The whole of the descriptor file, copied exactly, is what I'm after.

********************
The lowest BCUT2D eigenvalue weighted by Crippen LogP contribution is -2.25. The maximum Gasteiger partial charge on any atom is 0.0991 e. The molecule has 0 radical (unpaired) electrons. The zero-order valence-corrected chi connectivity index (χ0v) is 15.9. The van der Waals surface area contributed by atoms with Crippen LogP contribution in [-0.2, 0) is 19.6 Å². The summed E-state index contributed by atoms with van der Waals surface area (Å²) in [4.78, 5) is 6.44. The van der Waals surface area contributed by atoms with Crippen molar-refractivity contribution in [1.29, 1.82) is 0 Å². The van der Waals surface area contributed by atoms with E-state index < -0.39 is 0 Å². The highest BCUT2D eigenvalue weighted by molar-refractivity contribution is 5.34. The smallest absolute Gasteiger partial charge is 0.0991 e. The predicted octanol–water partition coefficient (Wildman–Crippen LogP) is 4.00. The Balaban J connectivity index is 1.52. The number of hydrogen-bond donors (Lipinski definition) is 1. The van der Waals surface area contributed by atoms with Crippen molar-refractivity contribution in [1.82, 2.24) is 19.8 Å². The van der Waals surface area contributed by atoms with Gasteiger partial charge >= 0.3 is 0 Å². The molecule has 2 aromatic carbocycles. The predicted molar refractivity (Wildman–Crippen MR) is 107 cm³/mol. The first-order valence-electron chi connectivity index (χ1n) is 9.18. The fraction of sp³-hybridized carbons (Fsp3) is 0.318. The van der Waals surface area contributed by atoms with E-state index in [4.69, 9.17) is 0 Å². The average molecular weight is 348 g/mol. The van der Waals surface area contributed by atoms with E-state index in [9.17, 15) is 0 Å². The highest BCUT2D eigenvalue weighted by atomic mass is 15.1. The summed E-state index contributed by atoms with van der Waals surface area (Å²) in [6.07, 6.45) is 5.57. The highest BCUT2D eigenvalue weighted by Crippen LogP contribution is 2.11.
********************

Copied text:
The lowest BCUT2D eigenvalue weighted by Crippen LogP contribution is -2.25. The maximum Gasteiger partial charge on any atom is 0.0991 e. The molecule has 0 radical (unpaired) electrons. The zero-order valence-corrected chi connectivity index (χ0v) is 15.9. The van der Waals surface area contributed by atoms with Crippen LogP contribution in [-0.2, 0) is 19.6 Å². The summed E-state index contributed by atoms with van der Waals surface area (Å²) in [4.78, 5) is 6.44. The van der Waals surface area contributed by atoms with Crippen molar-refractivity contribution in [1.29, 1.82) is 0 Å². The van der Waals surface area contributed by atoms with E-state index < -0.39 is 0 Å². The highest BCUT2D eigenvalue weighted by molar-refractivity contribution is 5.34. The smallest absolute Gasteiger partial charge is 0.0991 e. The predicted octanol–water partition coefficient (Wildman–Crippen LogP) is 4.00. The Balaban J connectivity index is 1.52. The number of hydrogen-bond donors (Lipinski definition) is 1. The van der Waals surface area contributed by atoms with Crippen molar-refractivity contribution in [1.82, 2.24) is 19.8 Å². The van der Waals surface area contributed by atoms with Gasteiger partial charge >= 0.3 is 0 Å². The molecule has 2 aromatic carbocycles. The predicted molar refractivity (Wildman–Crippen MR) is 107 cm³/mol. The first-order valence-electron chi connectivity index (χ1n) is 9.18. The fraction of sp³-hybridized carbons (Fsp3) is 0.318. The van der Waals surface area contributed by atoms with E-state index in [4.69, 9.17) is 0 Å². The average molecular weight is 348 g/mol. The van der Waals surface area contributed by atoms with E-state index in [9.17, 15) is 0 Å². The highest BCUT2D eigenvalue weighted by atomic mass is 15.1. The summed E-state index contributed by atoms with van der Waals surface area (Å²) in [6.07, 6.45) is 5.57. The highest BCUT2D eigenvalue weighted by Crippen LogP contribution is 2.11.